Ensemble Modelo62 with Juan Parra Cancino: Multiple Paths. Music by Bach, Parra and Tenney
On presentation grounds, Ensemble Modelo62 and Juan Parra Cancino's Multiple Paths. Music by Bach, Parra and Tenney sets an incredibly high bar. Issued by Orpheus Institute Publications in a large-format digipack, the release includes two discs, one a conventional CD containing stereo and binaural mixes of the three musical works, and the other a DVD featuring 5.1 surround mixes, plus a thirty-two-page booklet containing articles by Sandeep Bhagwati, Bob Gilmore, and Cancino. The release is auspicious in another sense, too, given that it's the first musical product released by the Ghent, Belgium-based Orpheus Institute, an organization that presents seminars, master classes, events, and workshops, and hosts the Orpheus Research Centre in Music (ORCiM), a home to around fifteen artists involved in advanced research (one naturally thinks of the Paris-based IRCAM as an analogue organization). The release itself effects a bridge between academic and artistic realms in featuring both written and audio materials; even better, the texts illuminate the musical pieces in providing insightful commentary and helpful background context.
In addition to producing Multiple Paths. Music by Bach, Parra and Tenney, ORCiM Fellow Cancino contributed three texts to the booklet and collaborated with Ensemble Modelo62 on the performances of the three musical works, his own Multiple Paths 8 (omaggio a Nono) plus J. S. Bach's Ricercare a 6 and James Tenney's Critical Band. In terms of the sound dimension, the material pairs Cancino's live electronics and sound diffusion with the largely acoustic sonorities (woodwinds, strings, guitar, trumpet, piano) of the Ensemble Modelo62.
In his composition as well as on the project as a whole, Cancino explores the ways by which the sound worlds of composers from different times—Bach, Tenney, and Luigi Nono—might feed back into new compositional practice, specifically one involving digital and electronic media. One can choose to listen to Cancino's thirteen-minute Multiple Paths 8 (omaggio a Nono) on purely listening grounds or augment one's understanding of it by attending to the performance notes (such as, for example, that “each instrument generates two distinct events in the whole piece”); of interest too are the diagram and photo that show the arrangement of the performers. Drawing inspiration from Nono, Cancino uses the computer to manipulate the sound production of the ensemble in real time, an arrangement that lends the material an exciting live feel. The piece is pitched at a quiet level (between ppppp and mp), which allows for the tiniest gesture to be witnessed and detail heard. While the piece presents itself as a multi-layered dronescape of varying pitches and instrument-related effects, it's not a static monolith but instead a piece of mutating yet circumspect character wherein acoustic and computer-generated sounds fluidly interact.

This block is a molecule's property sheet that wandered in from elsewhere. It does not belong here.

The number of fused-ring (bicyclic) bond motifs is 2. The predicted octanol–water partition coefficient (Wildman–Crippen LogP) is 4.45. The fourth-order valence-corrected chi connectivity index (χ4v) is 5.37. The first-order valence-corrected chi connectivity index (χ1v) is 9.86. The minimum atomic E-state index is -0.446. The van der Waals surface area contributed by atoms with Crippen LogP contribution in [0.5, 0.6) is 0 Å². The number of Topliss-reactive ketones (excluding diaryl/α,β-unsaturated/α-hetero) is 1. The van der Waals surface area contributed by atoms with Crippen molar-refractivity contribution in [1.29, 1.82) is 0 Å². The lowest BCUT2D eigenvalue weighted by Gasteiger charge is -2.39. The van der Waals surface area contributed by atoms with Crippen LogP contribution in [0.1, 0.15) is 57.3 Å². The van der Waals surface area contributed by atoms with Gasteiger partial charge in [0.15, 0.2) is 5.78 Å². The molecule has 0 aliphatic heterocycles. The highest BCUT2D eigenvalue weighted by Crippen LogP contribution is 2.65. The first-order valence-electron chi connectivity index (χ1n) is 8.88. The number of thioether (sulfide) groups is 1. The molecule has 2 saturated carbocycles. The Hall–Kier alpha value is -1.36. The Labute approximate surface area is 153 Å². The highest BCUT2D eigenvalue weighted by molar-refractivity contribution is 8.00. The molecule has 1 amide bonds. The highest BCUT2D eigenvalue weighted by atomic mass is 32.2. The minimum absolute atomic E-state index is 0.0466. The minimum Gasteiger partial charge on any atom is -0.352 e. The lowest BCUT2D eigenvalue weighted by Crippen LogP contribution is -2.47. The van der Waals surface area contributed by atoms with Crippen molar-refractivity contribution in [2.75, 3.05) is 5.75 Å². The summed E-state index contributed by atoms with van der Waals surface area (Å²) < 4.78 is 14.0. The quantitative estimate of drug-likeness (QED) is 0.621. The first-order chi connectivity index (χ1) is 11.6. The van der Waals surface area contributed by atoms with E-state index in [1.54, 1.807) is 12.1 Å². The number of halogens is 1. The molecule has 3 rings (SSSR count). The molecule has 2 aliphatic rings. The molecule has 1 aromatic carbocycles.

Cancino again draws for inspiration from the past for the second piece, a seven-minute rendering of J.S. Bach's Ricercare a 6, in this case Anton Webern, who also once orchestrated Bach's Ricercare. Following Webern, Cancino re-imagined Bach's piece by exploring the spatial trajectories the generated sound would have to travel for a melodic line to be completed. The idea is realized in the performance by having the eight notes within the first musical motif played by the eight performers, with each playing one of the eight notes (a hocketing effect, in other words), and by then decreasing the degree of melodic fragmentation in each successive melodic line. With live electronics also present in the form of “shadows” created by reverb applied to the instruments, one hears Bach's material anew, and the approach ends up seamlessly merging the old with the new.
The longest piece at eighteen minutes, Tenney's Critical Band (1988) is described by Bob Gilmore as follows: “A musical tone ... is sustained by a group of musicians for a couple of minutes before it begins to shimmer; it accrues ever more tones above and below it in harmonious proportion until, fifteen minutes later, a huge, resonant chord containing only the note A and the various partials that make up its complex sound is ringing in the air.” Gilmore also astutely notes that Tenney's piece “embodies a process in sound that is so simple, so primal, that it is strange to think that it was actually conceived and written down by one person at a particular historical moment.” As Tenney's long-form meditation advances, the blossoming pitches—fifteen in total—intone in a way that grows increasingly Ligeti-like and even a bit psychotropic. Clearly an immense amount of thought and effort went into the making of Multiple Paths. Music by Bach, Parra and Tenney, and the Orpheus Institute has every reason to be proud of this impressive audio-textural-visual production.